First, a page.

It might be thought that reflective knowledge is of interest only to puzzle-solving intellectuals in their armchairs, that the knowledge of general interest is the “animal” sort, so that reflective knowledge deserves by comparison little more than a footnote. But this overlooks the fact that the difference between animal and reflective knowledge is not a sharp difference in kind. Rather is it a difference of degree. Apart from the intrinsic interest of reflective knowledge, there is a substantial historical reason for distinguishing it: namely, that only thus can we fully understand the power and traditional importance of philosophical skepticism. For the Pyrrhonists it is not enough that one’s sources be in fact reliable, even if one has no notion that this is so. Thus, they would not dignify with the title of knowledge any information acquired through sources that happen to be reliable beyond one’s ken. I do not join in thinking only such reflective “knowledge” worthy of the title. But I do find it, other things equal, an accomplishment on a higher plane than mere unreflective, “animal” knowledge. Enlightened belief requires a perspective on the reliability of one’s cognitive faculties. “Real” knowledge, found at this higher level, requires that one’s belief be reliably produced, but also that one see one’s belief as reliably produced.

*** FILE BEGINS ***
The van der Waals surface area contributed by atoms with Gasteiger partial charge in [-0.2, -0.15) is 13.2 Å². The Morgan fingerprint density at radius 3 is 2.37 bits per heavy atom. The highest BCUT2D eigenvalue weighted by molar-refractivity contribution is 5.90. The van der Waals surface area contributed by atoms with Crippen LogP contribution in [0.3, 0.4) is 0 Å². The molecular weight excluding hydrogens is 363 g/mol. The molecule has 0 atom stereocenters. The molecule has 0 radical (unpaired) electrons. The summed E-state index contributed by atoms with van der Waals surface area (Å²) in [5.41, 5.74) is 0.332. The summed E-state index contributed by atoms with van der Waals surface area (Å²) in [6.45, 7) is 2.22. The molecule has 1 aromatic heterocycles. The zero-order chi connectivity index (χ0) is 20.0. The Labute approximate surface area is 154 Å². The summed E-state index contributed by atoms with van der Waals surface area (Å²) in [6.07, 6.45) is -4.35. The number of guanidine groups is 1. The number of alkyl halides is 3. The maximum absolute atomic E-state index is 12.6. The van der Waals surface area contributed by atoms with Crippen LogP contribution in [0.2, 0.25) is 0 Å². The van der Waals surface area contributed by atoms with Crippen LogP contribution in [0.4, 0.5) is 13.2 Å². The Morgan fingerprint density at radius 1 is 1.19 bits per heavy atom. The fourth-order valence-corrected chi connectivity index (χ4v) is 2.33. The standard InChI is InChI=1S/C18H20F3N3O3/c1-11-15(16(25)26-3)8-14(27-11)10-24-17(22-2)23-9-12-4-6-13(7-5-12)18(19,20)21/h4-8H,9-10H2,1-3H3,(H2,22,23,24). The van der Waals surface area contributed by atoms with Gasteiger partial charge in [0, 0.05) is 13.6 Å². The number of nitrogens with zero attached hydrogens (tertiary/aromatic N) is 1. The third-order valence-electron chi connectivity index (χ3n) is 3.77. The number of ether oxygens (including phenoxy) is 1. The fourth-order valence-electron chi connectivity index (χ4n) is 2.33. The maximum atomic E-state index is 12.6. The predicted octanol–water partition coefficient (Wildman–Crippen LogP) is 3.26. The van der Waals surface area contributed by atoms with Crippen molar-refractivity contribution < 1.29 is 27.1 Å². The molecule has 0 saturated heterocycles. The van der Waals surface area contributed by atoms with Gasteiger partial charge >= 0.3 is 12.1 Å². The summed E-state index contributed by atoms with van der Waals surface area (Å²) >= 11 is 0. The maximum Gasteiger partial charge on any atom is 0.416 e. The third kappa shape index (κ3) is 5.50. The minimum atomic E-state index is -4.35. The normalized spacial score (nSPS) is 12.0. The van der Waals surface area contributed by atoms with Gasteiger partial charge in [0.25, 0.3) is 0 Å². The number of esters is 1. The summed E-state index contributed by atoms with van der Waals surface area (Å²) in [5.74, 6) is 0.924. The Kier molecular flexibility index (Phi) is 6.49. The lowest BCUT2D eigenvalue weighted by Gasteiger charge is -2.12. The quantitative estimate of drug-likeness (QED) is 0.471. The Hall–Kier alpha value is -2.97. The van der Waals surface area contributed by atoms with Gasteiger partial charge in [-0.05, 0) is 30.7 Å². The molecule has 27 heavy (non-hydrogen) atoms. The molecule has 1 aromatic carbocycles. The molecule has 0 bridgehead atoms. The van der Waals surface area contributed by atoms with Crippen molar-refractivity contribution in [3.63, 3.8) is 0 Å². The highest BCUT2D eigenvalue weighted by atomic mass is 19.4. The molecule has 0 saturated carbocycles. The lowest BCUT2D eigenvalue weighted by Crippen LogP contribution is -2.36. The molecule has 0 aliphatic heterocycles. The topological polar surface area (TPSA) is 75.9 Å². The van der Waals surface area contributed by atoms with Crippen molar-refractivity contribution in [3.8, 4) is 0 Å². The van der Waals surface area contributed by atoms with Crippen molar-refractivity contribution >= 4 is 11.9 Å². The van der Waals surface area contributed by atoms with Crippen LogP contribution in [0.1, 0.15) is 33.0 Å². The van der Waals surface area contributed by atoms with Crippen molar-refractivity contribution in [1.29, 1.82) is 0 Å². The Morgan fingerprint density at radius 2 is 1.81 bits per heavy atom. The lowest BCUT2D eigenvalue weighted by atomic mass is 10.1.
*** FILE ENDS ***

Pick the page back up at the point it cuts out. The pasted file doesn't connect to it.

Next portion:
KeywordsReflective knowledge Knowledge in degrees Enhanced knowledge Knowledge as achievement Pyrrhonism Metajustification Knowledge of reliability Epistemic competence Epistemology
- Sextus Empiricus. (1990). Sextus empiricus: Against the logicians. Translation by Jonathan Barnes, in The Toils of Scepticism, translated by Jonathan Barnes, 138–139. Cambridge University Press.Google Scholar